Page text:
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Gaming in the Internet Age: Have we Kept the Spirit of the Older Games?

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Although the internet has come a long way since this revolutionary technology first got started in the computer labs of Stanford University in the late 1960s, one of the earliest uses it was put towards has remained popular throughout its history: gaming.

Initially conceived as a way of sharing data and information between networks of laboratories spread around the world, from early on, this revolutionary new technology was already being put to use for more social purposes.

This early version of the internet was structured around a technology knows as ARPANET, which was essentially an early precursor to what we now know as the ‘world-wide web’. ARPANET allowed users to connect their machines to a central mainframe computer and to interact with each other in real time.

By at least the 1980s, two undergraduate students at the University of Essex were using ARPANET to play a text-based fantasy adventure game. When other users on the ARPANET connected to this game, this essentially gave birth to online gaming.

Interestingly, beyond roleplaying games like this played on ARPANET, casino games were one of the earliest forms of gaming to take advantage of this revolutionary technology.

This happened in and around 1994, when the small island nation of Antigua and Barbuda passed legislation to grant online gambling licenses. By 1995, the first online casino was already operational, which for the first time allowed users to play online blackjack real money with other users from around the world. Since then, online casinos have continued to be at the forefront of this revolutionary technology. Even more – you can find plenty cs:go skin gambling sites as a result of the gaming evolution.

Since then, online gaming has become an increasingly popular way to use the internet. While for some it is a social lifeline that allows them to connect with friends, for others it has become a global industry worth billions of dollars in annual revenue.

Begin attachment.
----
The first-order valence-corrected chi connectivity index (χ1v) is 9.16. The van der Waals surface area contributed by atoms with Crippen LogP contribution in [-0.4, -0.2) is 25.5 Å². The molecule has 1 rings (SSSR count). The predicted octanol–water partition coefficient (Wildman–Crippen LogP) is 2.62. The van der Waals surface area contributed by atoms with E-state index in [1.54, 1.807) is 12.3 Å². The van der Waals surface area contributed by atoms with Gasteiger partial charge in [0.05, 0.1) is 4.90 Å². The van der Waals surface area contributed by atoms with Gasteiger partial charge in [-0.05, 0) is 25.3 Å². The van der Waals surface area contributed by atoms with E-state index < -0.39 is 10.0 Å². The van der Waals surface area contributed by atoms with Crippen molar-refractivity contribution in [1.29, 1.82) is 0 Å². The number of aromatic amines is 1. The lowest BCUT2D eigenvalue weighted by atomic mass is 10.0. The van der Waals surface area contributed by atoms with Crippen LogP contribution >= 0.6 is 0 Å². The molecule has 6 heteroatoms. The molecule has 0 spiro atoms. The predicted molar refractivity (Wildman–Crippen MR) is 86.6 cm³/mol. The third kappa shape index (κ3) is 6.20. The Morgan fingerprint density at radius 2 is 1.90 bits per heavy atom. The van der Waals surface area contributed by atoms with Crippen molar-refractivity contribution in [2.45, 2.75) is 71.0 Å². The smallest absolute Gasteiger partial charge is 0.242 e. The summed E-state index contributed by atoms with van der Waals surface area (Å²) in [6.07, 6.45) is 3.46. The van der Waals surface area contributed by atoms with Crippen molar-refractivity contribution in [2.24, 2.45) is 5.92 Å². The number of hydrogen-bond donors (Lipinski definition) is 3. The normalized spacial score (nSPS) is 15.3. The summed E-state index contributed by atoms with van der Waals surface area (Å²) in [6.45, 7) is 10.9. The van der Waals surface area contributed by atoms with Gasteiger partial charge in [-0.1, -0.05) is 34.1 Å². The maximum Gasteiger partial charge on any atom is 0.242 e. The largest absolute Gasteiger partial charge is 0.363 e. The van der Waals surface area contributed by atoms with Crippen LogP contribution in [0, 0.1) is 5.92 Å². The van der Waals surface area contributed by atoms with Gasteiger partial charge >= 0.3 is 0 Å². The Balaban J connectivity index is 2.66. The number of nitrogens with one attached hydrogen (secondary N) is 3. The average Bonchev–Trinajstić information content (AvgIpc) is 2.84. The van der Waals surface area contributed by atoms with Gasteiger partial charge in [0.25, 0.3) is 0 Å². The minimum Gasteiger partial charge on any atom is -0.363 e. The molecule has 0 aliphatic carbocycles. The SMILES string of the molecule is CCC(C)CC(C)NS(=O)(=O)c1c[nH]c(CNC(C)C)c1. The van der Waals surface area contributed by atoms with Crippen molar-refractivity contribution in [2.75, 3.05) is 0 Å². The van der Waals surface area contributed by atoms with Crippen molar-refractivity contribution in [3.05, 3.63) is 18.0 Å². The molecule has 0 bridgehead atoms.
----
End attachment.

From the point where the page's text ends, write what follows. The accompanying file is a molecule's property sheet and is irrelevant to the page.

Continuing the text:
But in this progression from its humble origins on the ARPANET to a multi-billion-dollar global industry, have we kept the spirit of the older games? Or has the spirit of online gaming been lost along the way?

The continued popularity of ‘retro’ games

For fans of retro gaming, the answer to this question is that the spirit has been lost. Although technologically impressive, modern online games simply can’t compete with older games.

While their love for retro gaming is often dismissed as pure nostalgia, there are a number of factors retro gaming fans point to in support of this argument beyond simply an emotional connection.

Some of these relate to hardware. This is a particularly important point given how expensive, if not prohibitively so, new game consoles have become in recent years. With the cost of the latest console or high end gaming PC potentially costing upwards of a thousand dollars, the ease at which you can play older games on a range of devices comes as a breath of fresh air.

Beyond the technological limitations of newer games, there is also something to be said for the simplicity of older gaming classics. Many older games are characterized by comparatively simple game mechanics. 

The technological limitations faced by game developers in the 1980s and 1990s meant there was a big emphasis on simplifying the gameplay, while also adding depth to other elements such as story, music or the overall aesthetics of the game. For fans of retro games, this made the playing experience considerably more satisfying. In this sense, we can see that there is more at play than psychology alone for why retro games get so much love.

Rise of independent games developers

The spirit of this halcyon time in the history of video games has not been completely lost in the modern era, however. Thanks to the rise of independent game developers, the spirit of older games is being successfully revitalized.

Independent developers — also known as ‘indie’ game developers — have done a considerable amount to revitalize the gaming industry.

Much of this is due to how consumer-led indie developers are. They often have a much closer relationship with their target audience than the bigger development studios do.

They are also not dependent on corporate funding to quite the same extent, which means they can take bigger risks when it comes to developing new and original games.

Indie developers also tend to more readily pay homage to their retro roots, with many of these titles re-using familiar game mechanics from classic games. In this way, indie developers keep the spirit of these older games alive in the internet age.